Oral Health Group
Feature

Increasing Your Bottom Line

December 1, 2004
by John Marinovich


Now how would you feel if you discovered that the answer is actually “none”? Believe it or not, you don’t really have to work more to make more money. But you do have to work differently.

How it all starts

Advertisement






It’s a simple reality that dentists fall into three categories: those who are financially independent, those who are getting by and those who are broke. So what is it that determines which one you will fall into? After all, you got to where you are the same way your colleagues did. Enthusiastically and optimistically, you probably spent as much as seven years of post-secondary education or more to be designated a DDS. Yet, some seem to get so much more out of their dental practice. How do they do it?

According to the University of Western Ontario, the cost of a four-year dental degree and three years of undergraduate studies for a Canadian citizen is $210,000 (based on 2003-2004 figures). This is a significant investment, and international students carry an even heavier financial burden.

The good news is that this sacrifice pretty much guarantees you an annual salary well above the average Canadian, leading to a potentially comfortable lifestyle for the typical dentist.

But what if you want to earn more than the typical dentist?

There are several strategies that can catapult you into the top ranks in your profession. One strategy in particular, however, will have by far the most dramatic result on your bottom line. While your income is dependent on your hours of work per year, the most important factor to increasing your net income, next to controlling your overhead, is to increase your office’s hourly production. The ODA’s 2003 Annual Economic Survey Report states: “Efficient and inefficient dentists work almost exactly the same total hours per year over the same number of days” yet “the most efficient practices can generate a net income up to 145 percent more than the most inefficient practices.” In reality, this number can actually be 500 percent. Even 1,000 percent!

Cleaning house

So how do you become efficient?

Several factors can contribute to an increase in hourly production. For instance, the faster you work, the more you can get done. Of course, this comes through experience as you learn to perform procedures in less time. Other practice-management techniques to reduce the amount of unproductive downtime include:

minimizing no shows/ cancellations;

working out of multiple operatories;

utilizing multiple assistants;

utilizing an expanded duty hygienist;

streamlining clinical procedures.

These are all proven ways of immediately increasing efficiency. However, if you want to substantially increase your hourly production you must be able to perform procedures that warrant a higher fee. These include: wisdom teeth extractions, implants (surgery and prosthetics), root canals, periodontal surgeries (crown lengthening and hard and soft tissue grafting), cosmetics (veneers), and crown and bridge (especially full-mouth rehabilitation).

While these procedures can result in a significant increase in hourly production and therefore an increase in gross and net incomes, they come at a price: increased responsibility as well as the time and financial costs associated with the necessary continuing education.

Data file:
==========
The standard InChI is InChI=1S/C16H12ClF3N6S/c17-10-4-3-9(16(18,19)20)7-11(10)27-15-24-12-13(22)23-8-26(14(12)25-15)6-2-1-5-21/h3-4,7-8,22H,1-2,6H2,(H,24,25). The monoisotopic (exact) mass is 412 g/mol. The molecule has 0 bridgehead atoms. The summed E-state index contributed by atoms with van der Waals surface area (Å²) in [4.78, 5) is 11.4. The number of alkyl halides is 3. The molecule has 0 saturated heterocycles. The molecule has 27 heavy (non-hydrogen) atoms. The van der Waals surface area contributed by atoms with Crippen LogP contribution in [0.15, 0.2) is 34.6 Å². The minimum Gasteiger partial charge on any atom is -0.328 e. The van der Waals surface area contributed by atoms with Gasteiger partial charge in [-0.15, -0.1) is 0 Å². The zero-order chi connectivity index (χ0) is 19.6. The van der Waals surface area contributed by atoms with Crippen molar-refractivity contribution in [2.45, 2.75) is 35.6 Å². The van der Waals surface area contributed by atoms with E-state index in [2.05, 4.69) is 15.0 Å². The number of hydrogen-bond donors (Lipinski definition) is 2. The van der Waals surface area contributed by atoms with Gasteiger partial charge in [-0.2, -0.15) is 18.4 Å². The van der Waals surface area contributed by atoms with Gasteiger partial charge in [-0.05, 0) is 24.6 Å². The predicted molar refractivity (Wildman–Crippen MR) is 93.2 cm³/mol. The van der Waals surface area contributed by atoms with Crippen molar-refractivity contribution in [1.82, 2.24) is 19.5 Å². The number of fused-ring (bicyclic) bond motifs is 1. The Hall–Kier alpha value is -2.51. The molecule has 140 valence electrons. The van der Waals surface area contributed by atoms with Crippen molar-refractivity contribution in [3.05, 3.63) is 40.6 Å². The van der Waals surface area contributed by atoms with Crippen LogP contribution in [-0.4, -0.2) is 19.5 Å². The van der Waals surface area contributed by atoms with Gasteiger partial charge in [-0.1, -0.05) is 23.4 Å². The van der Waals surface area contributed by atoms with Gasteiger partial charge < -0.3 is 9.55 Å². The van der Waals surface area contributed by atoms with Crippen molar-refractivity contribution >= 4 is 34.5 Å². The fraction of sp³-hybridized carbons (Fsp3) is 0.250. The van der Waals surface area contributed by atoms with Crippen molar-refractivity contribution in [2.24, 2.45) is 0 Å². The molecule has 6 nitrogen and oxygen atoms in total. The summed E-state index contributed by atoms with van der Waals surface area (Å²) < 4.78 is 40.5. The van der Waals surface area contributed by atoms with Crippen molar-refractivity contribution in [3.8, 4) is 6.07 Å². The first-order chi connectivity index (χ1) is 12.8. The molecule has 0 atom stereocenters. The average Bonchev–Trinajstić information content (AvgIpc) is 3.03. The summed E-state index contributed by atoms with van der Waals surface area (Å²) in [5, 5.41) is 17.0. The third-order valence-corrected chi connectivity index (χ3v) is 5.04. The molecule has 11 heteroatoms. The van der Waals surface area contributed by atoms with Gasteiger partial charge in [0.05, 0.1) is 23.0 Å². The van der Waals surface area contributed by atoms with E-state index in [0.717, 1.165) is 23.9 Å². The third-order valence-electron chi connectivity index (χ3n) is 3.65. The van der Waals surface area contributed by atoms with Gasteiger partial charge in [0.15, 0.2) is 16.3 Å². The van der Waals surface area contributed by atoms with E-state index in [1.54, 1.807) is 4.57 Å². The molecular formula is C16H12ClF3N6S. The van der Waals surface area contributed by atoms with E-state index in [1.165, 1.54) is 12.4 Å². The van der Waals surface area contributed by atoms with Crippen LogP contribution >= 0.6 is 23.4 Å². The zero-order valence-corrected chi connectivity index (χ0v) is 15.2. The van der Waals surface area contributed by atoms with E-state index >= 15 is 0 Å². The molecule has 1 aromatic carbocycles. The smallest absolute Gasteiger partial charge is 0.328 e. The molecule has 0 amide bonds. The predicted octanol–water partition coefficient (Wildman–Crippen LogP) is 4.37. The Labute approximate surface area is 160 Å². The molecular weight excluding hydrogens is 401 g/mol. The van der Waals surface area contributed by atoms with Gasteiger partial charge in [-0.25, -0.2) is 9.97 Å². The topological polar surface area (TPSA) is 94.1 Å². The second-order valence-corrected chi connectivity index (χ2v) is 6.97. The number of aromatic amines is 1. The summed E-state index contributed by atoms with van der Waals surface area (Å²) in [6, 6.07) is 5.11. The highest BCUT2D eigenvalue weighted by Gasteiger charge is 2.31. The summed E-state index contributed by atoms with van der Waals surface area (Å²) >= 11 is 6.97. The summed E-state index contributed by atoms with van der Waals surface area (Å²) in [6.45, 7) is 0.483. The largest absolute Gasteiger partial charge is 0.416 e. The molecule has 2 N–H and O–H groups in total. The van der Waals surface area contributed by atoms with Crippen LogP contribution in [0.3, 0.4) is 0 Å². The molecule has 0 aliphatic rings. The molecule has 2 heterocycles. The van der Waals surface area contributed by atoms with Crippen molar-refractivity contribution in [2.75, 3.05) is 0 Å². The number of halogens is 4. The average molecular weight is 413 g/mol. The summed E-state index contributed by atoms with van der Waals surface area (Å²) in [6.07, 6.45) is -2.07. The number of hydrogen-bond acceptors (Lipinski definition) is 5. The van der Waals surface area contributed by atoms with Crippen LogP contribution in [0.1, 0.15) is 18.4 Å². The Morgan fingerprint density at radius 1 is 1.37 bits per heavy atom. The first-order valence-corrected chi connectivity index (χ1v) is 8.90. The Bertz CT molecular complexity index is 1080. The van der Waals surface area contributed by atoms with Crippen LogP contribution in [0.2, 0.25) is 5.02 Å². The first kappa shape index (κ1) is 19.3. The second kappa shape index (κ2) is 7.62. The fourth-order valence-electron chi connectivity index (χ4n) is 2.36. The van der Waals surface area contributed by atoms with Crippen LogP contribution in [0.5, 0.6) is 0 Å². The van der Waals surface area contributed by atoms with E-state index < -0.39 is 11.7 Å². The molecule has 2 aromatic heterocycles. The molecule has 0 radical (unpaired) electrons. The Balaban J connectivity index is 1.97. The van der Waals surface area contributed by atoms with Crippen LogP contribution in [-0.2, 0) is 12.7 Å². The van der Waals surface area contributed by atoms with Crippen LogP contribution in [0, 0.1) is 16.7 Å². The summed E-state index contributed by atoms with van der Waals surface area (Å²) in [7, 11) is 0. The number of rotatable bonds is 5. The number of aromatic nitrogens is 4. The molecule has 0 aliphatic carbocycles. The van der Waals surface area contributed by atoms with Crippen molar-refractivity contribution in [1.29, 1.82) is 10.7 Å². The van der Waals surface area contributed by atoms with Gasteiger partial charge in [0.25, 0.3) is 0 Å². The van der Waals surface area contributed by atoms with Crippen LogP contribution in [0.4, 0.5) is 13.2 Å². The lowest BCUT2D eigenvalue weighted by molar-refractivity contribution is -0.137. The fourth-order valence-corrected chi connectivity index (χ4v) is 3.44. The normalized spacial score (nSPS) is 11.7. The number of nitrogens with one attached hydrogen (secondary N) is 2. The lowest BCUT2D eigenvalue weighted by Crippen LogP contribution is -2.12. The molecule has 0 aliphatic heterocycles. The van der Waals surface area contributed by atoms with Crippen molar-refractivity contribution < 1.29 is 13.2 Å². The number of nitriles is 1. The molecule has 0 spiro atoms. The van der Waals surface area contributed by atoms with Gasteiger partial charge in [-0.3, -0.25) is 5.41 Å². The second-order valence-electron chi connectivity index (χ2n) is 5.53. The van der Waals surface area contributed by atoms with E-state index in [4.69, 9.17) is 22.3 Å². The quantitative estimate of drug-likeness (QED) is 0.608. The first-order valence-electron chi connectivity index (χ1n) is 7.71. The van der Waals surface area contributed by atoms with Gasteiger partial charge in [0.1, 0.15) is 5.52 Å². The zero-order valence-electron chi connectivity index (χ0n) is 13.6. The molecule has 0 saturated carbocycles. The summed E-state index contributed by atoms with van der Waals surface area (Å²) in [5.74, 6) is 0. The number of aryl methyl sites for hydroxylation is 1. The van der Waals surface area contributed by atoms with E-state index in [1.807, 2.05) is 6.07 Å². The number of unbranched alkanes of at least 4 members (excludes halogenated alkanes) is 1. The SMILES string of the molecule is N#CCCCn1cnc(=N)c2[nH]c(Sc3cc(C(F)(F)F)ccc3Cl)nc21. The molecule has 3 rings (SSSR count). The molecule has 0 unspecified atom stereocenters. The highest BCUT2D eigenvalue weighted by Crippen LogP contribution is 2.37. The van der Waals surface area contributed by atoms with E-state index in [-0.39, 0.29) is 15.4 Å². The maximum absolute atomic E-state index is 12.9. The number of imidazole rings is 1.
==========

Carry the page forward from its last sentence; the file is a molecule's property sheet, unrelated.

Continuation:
A hands-on approach

There are a number of short-term and one-day courses offered to help you increase your expertise in all areas of dentistry. However, these procedures should be performed only when you’ve achieved a certain skill and experience level. You can make this possible by taking a comprehensive hands-on course followed by one-on-one or over-the-shoulder supervision with an experienced and conscientious clinician.

Many comprehensive courses feature faculty who are happy to have you observe them in practice or allow you to bring your patients to their office for treatment. Some courses even offer a list of graduates who have formed study groups in your area and would be happy to help you out. Usually, all you have to do is ask.

You are most likely familiar with comprehensive courses offered by the Pankey Institute, LVI, Pac-Live, Dawson, Spears, and Kois. In Ontario, we also have several excellent comprehensive and hands-on courses right in our own backyard.

Dr. Anthony Mancuso, President of the AGD Ontario chapter runs the Millennium Aesthetics course. If you are interested in cosmetics, the course is packed with information, is well organized and leaves you feeling confident with your new set of skills.

We are also fortunate to have the Misch International Implant Institute offered here. Dr. Carl Misch, the founder of the Institute is also the author of Contemporary Implant Dentistry, so you might say he literally wrote the book on the field. This is an excellent course, designed by someone who is quite obviously passionate about his work and the profession.

So no matter in which category you find yourself–financially independent, getting by or broke–there is always a way to enrich your skills and turn your practice into a much more efficiently run operation. You’ll find that your patients benefit, your staff will appreciate your skills, and you will feel challenged and rejuvenated.

Plus, of course, your bottom line will thrive.

After more than 12 years of dentistry, Dr. Marinovich founded Marinovich Consultants. The company specializes in maximizing personal and practice potential, leading to financial independence for clients in as short a time as possible.

Dr Marinovich has no financial interests associated with the courses or the principals quoted in this article. They have been included only because of his first-hand knowledge of the courses, the curriculums and the lecturers.


Print this page

Related


Have your say:

Your email address will not be published.

*